Croatan Indians Think Redskins Should Keep Their Name
President Obama said in an AP interview last Friday that "a sizable group" of Native American Indians don't like the name 'Redskins' for the Washington NFL football team.
One tribe in North Carolina with about 1,200 members has something to say about Obama's marketing ploy to pressure a private enterprise to cave to a special interest's crusade.
Some members of the Croatan Indians of Sampson County, that can trace their origins back to 1650, provided statements. When remarking on Obama's meddling with the Redskins' name, Randy Davis of Godwin said:
Having spent years in DC and being a Croatan Indian, it sickens me to see President Obama weighing in on a team who gave me hope as a Native American in my youth. The President's time would be better spent asking NC Governor Pat McCrory why his office is currently ignoring the pleas for whistle blower protection from the Croatan Indians of Sampson County NC.
Other Croatans offered their take on the president's comments. Trina Maynor made the suggestion to attach the Croatan name to the "Washington Redskins so they will be achieving what our county, state, and federal authorities have failed to do -- acknowledge us as real Indians that really do exist."
Farrell Howard said he is "not offended by the term Redskins used as the name of a professional team. They are warriors and survivors and a great name for a team." And James Davis was emphatic when he said, "the Redskins are the genuine article, just as the Croatan Indians of Sampson County are legitimate. It seems anyone real must be bashed by those whose identity is in doubt. Leave the Redskins alone."
The Croatans know about battling to keep their name. They exist, but are not listed along with the eight official tribes in North Carolina.They have been struggling to keep their identity, but through a series of moves by the Lumbee and Coharie to shore up their own rolls, the Croatans' good name has become invisible. The Croatans have strong feelings about anyone attacking a moniker like 'redskin' and claiming it's derogatory.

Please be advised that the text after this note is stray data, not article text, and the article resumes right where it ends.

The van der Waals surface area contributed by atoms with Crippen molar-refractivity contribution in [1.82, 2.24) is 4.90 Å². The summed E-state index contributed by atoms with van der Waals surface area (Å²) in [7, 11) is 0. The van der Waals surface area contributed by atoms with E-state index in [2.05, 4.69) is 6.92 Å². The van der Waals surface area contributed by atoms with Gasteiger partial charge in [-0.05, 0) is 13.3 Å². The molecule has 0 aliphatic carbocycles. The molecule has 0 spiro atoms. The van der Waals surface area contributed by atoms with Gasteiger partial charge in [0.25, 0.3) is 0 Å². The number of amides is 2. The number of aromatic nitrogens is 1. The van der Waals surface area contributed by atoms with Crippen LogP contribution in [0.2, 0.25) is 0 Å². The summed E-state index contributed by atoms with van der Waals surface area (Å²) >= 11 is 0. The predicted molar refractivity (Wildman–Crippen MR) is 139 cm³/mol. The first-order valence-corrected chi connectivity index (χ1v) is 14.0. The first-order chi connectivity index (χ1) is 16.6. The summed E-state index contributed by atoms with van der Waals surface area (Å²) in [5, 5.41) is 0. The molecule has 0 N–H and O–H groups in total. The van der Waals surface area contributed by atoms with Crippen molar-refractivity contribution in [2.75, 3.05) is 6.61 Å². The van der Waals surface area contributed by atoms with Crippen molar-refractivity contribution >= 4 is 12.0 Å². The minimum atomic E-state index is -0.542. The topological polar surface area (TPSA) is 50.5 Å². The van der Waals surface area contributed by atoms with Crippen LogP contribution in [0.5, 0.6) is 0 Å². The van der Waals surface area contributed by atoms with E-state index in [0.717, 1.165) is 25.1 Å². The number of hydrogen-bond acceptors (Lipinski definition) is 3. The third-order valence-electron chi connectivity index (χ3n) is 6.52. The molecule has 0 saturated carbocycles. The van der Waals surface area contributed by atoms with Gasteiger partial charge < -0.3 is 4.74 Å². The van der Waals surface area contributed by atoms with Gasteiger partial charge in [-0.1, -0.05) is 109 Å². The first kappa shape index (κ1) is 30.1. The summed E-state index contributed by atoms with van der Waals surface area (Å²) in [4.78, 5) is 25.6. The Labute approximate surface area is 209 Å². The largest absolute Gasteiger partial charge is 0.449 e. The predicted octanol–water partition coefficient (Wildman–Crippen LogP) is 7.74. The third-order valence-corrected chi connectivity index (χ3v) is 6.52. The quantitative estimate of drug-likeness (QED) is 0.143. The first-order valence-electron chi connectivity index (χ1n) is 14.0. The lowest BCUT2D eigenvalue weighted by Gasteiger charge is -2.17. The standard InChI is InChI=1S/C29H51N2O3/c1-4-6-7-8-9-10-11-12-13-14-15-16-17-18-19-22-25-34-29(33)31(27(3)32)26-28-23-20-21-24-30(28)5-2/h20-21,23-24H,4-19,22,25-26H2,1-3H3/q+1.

Political Correctness and Native Americans
A Native American activist, Suzan Harjo has campaigned since the 1990's to force the Redskins to change their name. Now she works alongside Ray Halbritter, a leader of the Oneida Indian Nation to pressure the owner of the team to change the name. While in Georgetown, DC at a conference to counteract the NFL's position, Harjo said, "You have Native people saying it's offensive, owners saying we're lying, and the President saying, 'Hey, it is offensive,'" Harjo said. "It's validation. Any time the President says anything, it's important." Thus, getting the president to utter a simple phrase gets you what you want and gives him a substantial increase in his party's voter base.
Last March, Del. Eleanor Holmes Norton, and Rep. John Lewis (D-GA) sponsored a bill that "would prevent the term "Redskins" from being trademarked and would erode profits to the team by allowing other businesses to sell apparel and goods featuring the name." The Non-Disparagement of Native American Persons or Peoples in Trademark Registrations Act of 2013 would "amend the Trademark Act of 1946 regarding the disparagement of Native American persons or peoples through marks that use the term 'redskin', and for other purposes."
Norton and Lewis had previously made it known that they wanted the Washington Redskins to change their name. Playing the race card for a race that's not your own?
Then on June 26, 2013, Obama signed an executive order to create a new commission, the White House Council on Native American Affairs, to help Native Americans with their governments. But the federal Bureau of Indian Affairs already oversees federally recognized tribes [nearly 600 tribes] to whom this order is directed. Betty McCollum (D-MN) co-chair of the Congressional Native American Caucus says, "This special recognition of tribal sovereignty by the White House will give Indian issues a higher profile[.]"
Here in North Carolina we have eight tribes consisting of over 122,000 members. However, the Eastern Band of Cherokees that operates a casino in Western North Carolina is the only federally recognized tribe.
Maybe Obama's utterances about Native Americans and their possible racial sensitivity to a name that most of them don't find offensive has been helpful to the Croatan cause. Washington DC and North Carolina may now hear the heartfelt pleas by the tribe whose name means the difference between survival and extinction.